Orouba Coffee

I recently had the pleasure of trying a new kind of coffee for me, an Egyptian.  Now, this was not just “an Egyptian coffee”, like you would get a “Kenyan” at Starbucks (stay tuned for a Kenyan “from Kenya” post soon!) it was an Egyptian coffee that was “exported” from Egypt straight into my hands (well, with a few non-commercial handlers along the way – thank you Seb and Seb’s co-worker!).

The coffee had two interesting features, its taste and its consistency.

First, on the taste – this is a very dark roast that reminds me of an illy espresso.  It is deep and full, with an aftertaste that coats the back of your throat up into your nose.  There is no getting around the aroma of this coffee!  Some of the Orouba coffees come with a hint of cardamon, but I was relegated to just the regular (yet still delicious and high-octane) version.  A little cardamon would add a great flavor to this dark roast though… Maybe next time I will just add my own.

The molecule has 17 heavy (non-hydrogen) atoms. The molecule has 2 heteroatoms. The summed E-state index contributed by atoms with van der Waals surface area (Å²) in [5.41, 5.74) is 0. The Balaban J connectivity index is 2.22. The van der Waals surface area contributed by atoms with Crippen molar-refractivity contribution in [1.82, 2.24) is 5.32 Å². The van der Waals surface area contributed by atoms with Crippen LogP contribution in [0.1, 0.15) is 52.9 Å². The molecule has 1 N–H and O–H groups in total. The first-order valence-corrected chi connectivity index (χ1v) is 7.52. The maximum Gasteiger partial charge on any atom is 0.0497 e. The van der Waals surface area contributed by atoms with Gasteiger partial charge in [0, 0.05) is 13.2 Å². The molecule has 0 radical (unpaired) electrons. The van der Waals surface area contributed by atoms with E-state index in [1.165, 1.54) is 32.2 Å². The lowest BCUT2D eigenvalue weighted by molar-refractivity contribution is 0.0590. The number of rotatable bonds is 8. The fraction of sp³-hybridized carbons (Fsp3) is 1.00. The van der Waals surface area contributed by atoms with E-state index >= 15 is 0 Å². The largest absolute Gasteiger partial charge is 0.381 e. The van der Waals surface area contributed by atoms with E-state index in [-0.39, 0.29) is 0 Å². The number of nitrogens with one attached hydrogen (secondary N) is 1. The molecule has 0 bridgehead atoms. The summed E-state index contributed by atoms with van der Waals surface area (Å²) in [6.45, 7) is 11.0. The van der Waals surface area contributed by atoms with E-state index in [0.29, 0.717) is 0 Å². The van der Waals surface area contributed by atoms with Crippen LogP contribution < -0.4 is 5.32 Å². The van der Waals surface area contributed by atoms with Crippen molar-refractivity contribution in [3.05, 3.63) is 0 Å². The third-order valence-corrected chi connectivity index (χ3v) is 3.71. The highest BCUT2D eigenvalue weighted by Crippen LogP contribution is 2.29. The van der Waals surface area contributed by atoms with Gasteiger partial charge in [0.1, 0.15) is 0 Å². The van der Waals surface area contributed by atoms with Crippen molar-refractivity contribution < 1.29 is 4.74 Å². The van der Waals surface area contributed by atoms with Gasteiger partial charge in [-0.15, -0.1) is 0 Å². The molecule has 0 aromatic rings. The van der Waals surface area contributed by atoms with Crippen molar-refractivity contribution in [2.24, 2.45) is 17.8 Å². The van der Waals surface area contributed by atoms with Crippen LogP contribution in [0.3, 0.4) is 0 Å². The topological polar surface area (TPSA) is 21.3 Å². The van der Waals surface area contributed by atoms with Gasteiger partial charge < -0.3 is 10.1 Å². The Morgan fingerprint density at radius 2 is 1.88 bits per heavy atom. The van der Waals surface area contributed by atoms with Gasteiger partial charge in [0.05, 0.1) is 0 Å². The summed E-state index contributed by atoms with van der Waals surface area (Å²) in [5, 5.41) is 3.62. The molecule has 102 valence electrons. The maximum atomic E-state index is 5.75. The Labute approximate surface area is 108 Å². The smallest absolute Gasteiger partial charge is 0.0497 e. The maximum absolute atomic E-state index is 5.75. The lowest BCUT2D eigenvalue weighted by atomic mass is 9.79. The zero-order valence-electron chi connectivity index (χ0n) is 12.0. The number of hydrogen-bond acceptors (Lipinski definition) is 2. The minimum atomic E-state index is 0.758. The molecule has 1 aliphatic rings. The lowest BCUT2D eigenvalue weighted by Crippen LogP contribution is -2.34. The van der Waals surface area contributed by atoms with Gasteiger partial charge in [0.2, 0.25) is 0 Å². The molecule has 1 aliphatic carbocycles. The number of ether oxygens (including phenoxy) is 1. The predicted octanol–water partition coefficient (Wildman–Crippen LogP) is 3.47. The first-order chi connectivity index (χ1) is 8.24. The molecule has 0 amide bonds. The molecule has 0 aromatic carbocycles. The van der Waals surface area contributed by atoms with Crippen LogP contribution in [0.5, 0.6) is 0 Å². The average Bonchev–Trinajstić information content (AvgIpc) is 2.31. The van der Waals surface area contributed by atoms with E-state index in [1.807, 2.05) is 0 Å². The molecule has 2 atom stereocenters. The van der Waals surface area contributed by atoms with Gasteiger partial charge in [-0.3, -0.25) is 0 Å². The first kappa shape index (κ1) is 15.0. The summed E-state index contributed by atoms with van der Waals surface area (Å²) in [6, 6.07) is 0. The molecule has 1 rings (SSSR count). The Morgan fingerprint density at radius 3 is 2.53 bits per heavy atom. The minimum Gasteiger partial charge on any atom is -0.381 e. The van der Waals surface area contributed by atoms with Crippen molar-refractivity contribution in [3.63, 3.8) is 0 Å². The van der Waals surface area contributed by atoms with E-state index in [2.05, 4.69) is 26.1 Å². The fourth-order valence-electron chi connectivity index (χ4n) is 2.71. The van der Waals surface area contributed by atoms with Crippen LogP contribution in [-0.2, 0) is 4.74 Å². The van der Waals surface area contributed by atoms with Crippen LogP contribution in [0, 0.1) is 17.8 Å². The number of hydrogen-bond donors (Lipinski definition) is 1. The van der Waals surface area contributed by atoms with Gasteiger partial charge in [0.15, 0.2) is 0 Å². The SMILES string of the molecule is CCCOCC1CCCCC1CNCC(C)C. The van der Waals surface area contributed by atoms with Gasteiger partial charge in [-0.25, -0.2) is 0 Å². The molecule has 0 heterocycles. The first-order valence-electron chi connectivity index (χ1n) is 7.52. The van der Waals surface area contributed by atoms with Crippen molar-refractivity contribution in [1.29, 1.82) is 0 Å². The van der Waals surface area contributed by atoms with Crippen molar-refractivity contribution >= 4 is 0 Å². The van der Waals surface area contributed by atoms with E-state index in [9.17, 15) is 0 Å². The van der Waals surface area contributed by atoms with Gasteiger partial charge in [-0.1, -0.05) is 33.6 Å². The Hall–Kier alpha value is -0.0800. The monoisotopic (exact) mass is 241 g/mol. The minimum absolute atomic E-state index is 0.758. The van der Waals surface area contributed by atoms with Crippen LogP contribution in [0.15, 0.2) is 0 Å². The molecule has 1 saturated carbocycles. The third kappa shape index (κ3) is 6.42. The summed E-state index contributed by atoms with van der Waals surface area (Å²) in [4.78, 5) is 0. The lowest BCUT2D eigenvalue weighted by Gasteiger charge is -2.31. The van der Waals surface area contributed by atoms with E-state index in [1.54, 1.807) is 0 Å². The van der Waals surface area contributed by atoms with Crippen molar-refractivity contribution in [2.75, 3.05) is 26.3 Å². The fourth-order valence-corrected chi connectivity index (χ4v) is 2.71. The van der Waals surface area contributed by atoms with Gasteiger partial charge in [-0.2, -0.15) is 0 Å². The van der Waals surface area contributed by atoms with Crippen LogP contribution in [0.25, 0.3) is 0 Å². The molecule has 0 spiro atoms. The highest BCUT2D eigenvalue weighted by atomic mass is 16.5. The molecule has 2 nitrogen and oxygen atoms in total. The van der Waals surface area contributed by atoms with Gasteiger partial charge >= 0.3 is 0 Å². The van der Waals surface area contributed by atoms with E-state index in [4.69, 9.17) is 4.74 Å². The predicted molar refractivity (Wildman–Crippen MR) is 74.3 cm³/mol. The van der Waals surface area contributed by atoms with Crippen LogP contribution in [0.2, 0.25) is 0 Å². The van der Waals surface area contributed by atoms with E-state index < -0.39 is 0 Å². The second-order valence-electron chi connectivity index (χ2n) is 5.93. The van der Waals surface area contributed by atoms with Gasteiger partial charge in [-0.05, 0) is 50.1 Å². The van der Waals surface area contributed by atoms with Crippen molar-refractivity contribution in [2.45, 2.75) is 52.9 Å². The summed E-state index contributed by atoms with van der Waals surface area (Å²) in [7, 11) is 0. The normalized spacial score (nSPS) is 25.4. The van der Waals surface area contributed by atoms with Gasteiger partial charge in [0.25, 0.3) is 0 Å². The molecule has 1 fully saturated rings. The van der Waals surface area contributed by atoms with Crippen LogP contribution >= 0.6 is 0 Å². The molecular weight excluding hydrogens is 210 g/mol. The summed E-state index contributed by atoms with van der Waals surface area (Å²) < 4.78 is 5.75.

The consistency of this coffee, however, is unlike any western one.  The beans came pre-ground, which I usually dislike (for freshness reasons), but in this case it forced me to drink the coffee how it is intended.

The grind is incredibly fine, so fine in fact that it will clog my Rancilio if I try to make an espresso, so the options are to make it as a traditional Turkish coffee or to prepare it in my french press.  Being a lover of the french press (and a complete novice at Turkish) I chose the press, knowing that the mesh would likely not be fine enough to strain out any but the largest grinds.  This gave me a thick, toothsome cup of coffee that is almost a meal unto itself.  This, my friends, is the Guinness of coffees.

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